Thomas Brinker loves to sing and play with string. He watches ABC News anchor Peter Jennings on television every night and shouts: “Tickle Peter Jennings.” He’s 8 now, but his attention span is short and his temper flares easily.
Thomas has autism, a condition his parents believe was caused by a simple childhood immunization. “We’re waiting for his first normal moment,” said his mother, Donna Brinker of Glen Mills, Pa.
It was Donna Brinker’s temper that flared when she learned that Congress had quietly restricted her right to sue Eli Lilly and Co. and other manufacturers of Thimerosal, the mercury-based vaccine preservative she believes caused her son’s condition. The change came in two paragraphs tacked onto the massive Homeland Security Act just days before Congress approved the legislation in November.
The Brinkers are among 800 families in more than a dozen states that have filed similar cases seeking compensation for the costs of their children’s autism. Under the new law, signed by President Bush Nov. 25, the parents are required to file claims with a special administrative court under the National Vaccine Injury Compensation Program before they can take their cases to civil court.
The changes could sharply reduce parents’ chances of prevailing in civil courts, where damage awards normally could be much higher than those in the “vaccine court.” The federal program covers claims for medical and education expenses, but damages for pain, suffering and death are limited to $250,000. Lawyers for the plaintiffs say their awards would likely be higher if they could first take their cases to state courts, where civil juries are known to award millions of dollars in medical injury cases.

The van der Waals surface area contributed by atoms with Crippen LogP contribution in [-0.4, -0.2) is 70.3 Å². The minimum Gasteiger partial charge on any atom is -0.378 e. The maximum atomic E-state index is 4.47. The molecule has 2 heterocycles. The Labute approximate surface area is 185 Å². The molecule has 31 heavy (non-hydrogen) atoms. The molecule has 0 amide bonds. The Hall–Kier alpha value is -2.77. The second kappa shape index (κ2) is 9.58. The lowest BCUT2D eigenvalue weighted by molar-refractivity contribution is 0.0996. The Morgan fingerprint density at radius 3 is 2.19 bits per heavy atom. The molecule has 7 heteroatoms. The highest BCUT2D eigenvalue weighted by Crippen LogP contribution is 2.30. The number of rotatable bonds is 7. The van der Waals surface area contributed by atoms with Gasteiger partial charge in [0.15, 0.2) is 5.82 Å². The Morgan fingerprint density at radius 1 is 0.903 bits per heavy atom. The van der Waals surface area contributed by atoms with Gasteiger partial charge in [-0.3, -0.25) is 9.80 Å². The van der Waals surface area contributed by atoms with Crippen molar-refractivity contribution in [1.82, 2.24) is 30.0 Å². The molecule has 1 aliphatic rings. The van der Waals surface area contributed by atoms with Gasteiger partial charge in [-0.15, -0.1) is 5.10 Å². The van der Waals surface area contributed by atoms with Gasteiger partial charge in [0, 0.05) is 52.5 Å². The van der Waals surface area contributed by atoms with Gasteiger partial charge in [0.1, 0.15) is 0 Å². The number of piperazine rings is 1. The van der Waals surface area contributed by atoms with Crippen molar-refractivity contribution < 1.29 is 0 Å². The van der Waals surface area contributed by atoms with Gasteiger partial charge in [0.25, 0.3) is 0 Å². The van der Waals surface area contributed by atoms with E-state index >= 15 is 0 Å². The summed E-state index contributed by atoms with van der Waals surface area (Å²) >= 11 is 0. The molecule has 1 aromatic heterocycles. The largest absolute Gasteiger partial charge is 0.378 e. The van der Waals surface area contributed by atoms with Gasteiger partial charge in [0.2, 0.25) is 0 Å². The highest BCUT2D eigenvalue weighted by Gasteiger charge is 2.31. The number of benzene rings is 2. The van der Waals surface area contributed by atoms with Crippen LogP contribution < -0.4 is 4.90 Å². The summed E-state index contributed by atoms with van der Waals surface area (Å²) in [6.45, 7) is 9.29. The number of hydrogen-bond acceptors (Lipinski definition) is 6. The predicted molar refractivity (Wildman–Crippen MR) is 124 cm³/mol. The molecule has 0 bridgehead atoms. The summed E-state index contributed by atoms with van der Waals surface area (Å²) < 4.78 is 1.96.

Meanwhile, the Department of Justice has filed a request to restrict the use of information gathered in vaccine court proceedings in subsequent civil court cases, another potential obstacle for the plaintiffs.
“I felt betrayed,” Brinker said of the new legislation. “I believe in protecting our homeland, but it petrifies me to think that our nation would protect any industry at the expense of our children.”